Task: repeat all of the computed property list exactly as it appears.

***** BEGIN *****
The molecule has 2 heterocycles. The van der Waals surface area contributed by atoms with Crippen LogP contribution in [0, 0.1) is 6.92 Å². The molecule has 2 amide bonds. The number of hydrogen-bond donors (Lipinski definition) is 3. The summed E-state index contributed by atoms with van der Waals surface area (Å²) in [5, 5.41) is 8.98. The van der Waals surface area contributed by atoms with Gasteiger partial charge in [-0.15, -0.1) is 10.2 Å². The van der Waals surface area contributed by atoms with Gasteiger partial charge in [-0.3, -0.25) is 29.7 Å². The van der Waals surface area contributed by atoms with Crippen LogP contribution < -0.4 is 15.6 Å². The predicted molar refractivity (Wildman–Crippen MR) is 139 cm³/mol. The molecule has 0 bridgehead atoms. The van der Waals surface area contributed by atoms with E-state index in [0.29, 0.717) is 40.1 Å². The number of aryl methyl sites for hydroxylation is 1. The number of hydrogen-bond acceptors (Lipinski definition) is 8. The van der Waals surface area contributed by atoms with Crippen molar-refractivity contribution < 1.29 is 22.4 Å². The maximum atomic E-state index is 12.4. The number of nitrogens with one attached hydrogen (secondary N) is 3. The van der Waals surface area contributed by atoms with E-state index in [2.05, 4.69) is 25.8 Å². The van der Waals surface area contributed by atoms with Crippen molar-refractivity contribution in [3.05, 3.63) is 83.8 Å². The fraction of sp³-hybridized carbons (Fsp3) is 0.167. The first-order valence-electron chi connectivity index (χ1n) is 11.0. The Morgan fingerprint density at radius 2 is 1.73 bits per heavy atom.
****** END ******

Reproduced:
The molecule has 2 heterocycles. The van der Waals surface area contributed by atoms with Crippen LogP contribution in [0, 0.1) is 6.92 Å². The molecule has 2 amide bonds. The number of hydrogen-bond donors (Lipinski definition) is 3. The summed E-state index contributed by atoms with van der Waals surface area (Å²) in [5, 5.41) is 8.98. The van der Waals surface area contributed by atoms with Gasteiger partial charge in [-0.15, -0.1) is 10.2 Å². The van der Waals surface area contributed by atoms with Gasteiger partial charge in [-0.3, -0.25) is 29.7 Å². The van der Waals surface area contributed by atoms with Crippen LogP contribution < -0.4 is 15.6 Å². The predicted molar refractivity (Wildman–Crippen MR) is 139 cm³/mol. The molecule has 0 bridgehead atoms. The van der Waals surface area contributed by atoms with E-state index in [0.29, 0.717) is 40.1 Å². The number of aryl methyl sites for hydroxylation is 1. The number of hydrogen-bond acceptors (Lipinski definition) is 8. The van der Waals surface area contributed by atoms with Crippen molar-refractivity contribution < 1.29 is 22.4 Å². The maximum atomic E-state index is 12.4. The number of nitrogens with one attached hydrogen (secondary N) is 3. The van der Waals surface area contributed by atoms with E-state index in [2.05, 4.69) is 25.8 Å². The van der Waals surface area contributed by atoms with Crippen molar-refractivity contribution in [3.05, 3.63) is 83.8 Å². The fraction of sp³-hybridized carbons (Fsp3) is 0.167. The first-order valence-electron chi connectivity index (χ1n) is 11.0. The Morgan fingerprint density at radius 2 is 1.73 bits per heavy atom.